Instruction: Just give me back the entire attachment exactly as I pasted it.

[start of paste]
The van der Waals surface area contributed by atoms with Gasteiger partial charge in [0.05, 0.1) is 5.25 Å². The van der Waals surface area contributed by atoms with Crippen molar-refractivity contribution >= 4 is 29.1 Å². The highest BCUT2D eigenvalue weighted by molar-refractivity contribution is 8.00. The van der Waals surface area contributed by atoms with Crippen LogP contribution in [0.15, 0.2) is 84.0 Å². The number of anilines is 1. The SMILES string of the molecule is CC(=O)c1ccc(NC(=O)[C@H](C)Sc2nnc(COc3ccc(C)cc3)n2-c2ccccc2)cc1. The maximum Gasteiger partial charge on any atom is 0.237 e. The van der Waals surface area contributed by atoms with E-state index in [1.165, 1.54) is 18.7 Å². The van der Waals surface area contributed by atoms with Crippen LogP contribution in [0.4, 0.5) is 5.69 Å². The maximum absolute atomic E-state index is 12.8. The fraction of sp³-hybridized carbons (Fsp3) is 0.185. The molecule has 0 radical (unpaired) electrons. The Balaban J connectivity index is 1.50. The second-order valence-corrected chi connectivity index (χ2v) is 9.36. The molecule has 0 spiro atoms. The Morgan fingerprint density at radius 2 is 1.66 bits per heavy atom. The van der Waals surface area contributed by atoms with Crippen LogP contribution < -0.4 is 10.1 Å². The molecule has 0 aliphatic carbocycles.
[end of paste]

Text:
The van der Waals surface area contributed by atoms with Gasteiger partial charge in [0.05, 0.1) is 5.25 Å². The van der Waals surface area contributed by atoms with Crippen molar-refractivity contribution >= 4 is 29.1 Å². The highest BCUT2D eigenvalue weighted by molar-refractivity contribution is 8.00. The van der Waals surface area contributed by atoms with Crippen LogP contribution in [0.15, 0.2) is 84.0 Å². The number of anilines is 1. The SMILES string of the molecule is CC(=O)c1ccc(NC(=O)[C@H](C)Sc2nnc(COc3ccc(C)cc3)n2-c2ccccc2)cc1. The maximum Gasteiger partial charge on any atom is 0.237 e. The van der Waals surface area contributed by atoms with E-state index in [1.165, 1.54) is 18.7 Å². The van der Waals surface area contributed by atoms with Crippen LogP contribution in [0.4, 0.5) is 5.69 Å². The maximum absolute atomic E-state index is 12.8. The fraction of sp³-hybridized carbons (Fsp3) is 0.185. The molecule has 0 radical (unpaired) electrons. The Balaban J connectivity index is 1.50. The second-order valence-corrected chi connectivity index (χ2v) is 9.36. The molecule has 0 spiro atoms. The Morgan fingerprint density at radius 2 is 1.66 bits per heavy atom. The van der Waals surface area contributed by atoms with Crippen LogP contribution < -0.4 is 10.1 Å². The molecule has 0 aliphatic carbocycles.